A computational model of amoeboid cell motility in the presence of obstacles†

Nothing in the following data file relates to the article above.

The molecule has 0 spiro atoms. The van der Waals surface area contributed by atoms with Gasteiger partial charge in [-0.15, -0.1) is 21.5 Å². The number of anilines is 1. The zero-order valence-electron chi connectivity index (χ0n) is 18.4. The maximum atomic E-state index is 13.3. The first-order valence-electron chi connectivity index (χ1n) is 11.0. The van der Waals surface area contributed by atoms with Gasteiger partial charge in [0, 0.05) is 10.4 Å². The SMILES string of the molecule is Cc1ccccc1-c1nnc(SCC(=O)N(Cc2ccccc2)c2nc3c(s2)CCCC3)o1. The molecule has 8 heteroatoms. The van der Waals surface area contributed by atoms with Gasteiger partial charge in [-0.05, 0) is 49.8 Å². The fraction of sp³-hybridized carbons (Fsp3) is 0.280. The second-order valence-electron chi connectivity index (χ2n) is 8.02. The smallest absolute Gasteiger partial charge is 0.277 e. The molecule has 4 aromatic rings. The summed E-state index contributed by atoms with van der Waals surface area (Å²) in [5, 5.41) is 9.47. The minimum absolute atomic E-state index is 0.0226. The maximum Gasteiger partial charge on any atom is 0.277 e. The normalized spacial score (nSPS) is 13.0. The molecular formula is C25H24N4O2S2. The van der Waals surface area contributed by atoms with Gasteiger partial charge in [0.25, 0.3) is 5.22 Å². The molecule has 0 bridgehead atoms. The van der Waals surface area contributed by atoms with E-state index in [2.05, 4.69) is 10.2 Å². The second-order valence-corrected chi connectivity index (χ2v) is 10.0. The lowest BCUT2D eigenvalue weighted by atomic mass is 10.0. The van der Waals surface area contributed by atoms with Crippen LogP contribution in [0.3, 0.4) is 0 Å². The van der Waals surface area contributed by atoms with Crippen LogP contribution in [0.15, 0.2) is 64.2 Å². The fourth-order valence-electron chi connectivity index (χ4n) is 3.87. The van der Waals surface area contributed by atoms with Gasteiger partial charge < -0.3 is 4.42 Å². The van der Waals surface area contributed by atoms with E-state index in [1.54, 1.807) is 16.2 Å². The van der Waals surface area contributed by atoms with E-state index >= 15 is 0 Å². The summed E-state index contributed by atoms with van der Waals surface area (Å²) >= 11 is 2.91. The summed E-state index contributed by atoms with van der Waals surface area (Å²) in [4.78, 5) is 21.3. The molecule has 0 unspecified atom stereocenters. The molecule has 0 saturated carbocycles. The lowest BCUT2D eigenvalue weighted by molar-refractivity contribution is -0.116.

Locomotion of amoeboid cells is mediated by finger-like protrusions of the cell body, known as pseudopods, which grow, bifurcate, and retract in a dynamic fashion. Pseudopods are the primary mode of locomotion for many cells within the human body, such as leukocytes, embryonic cells, and metastatic cancer cells. Amoeboid motility is a complex and multiscale process, which involves bio-molecular reactions, cell deformation, and cytoplasmic and extracellular fluid motion. Additionally, cells within the human body are subject to a confined 3D environment known as the extra-cellular matrix (ECM), which resembles a fluid-filled porous medium. In this article, we present a 3D, multiphysics computational approach coupling fluid mechanics, solid mechanics, and a pattern formation model to simulate locomotion of amoeboid cells through a porous matrix composed of a viscous fluid and an array of finite-sized spherical obstacles. The model combines reaction–diffusion of activator/inhibitors, extreme deformation of the cell, pseudopod dynamics, cytoplasmic and extracellular fluid motion, and fully resolved extracellular matrix. A surface finite-element method is used to obtain the cell deformation and activator/inhibitor concentrations, while the fluid motion is solved using a combined finite-volume and spectral method. The immersed-boundary methods are used to couple the cell deformation, obstacles, and fluid. The model is able to recreate squeezing and weaving motion of cells through the matrix. We study the influence of matrix porosity, obstacle size, and cell deformability on the motility behavior. It is found that below certain values of these parameters, cell motion is completely inhibited. Phase diagrams are presented depicting such motility limits. Interesting dynamics seen in the presence of obstacles but absent in unconfined medium, such as freezing or cell arrest, probing, doubling-back, and tug-of-war are predicted. Furthermore, persistent unidirectional motion of cells that is often observed in an unconfined medium is shown to be lost in presence of obstacles, and is attributed to an alteration of the pseudopod dynamics. The same mechanism, however, allows the cell to find a new direction to penetrate further into the matrix without being stuck in one place. The results and analysis presented here show a strong coupling between cell deformability and ECM properties, and provide new fluid mechanical insights on amoeboid motility in confined medium.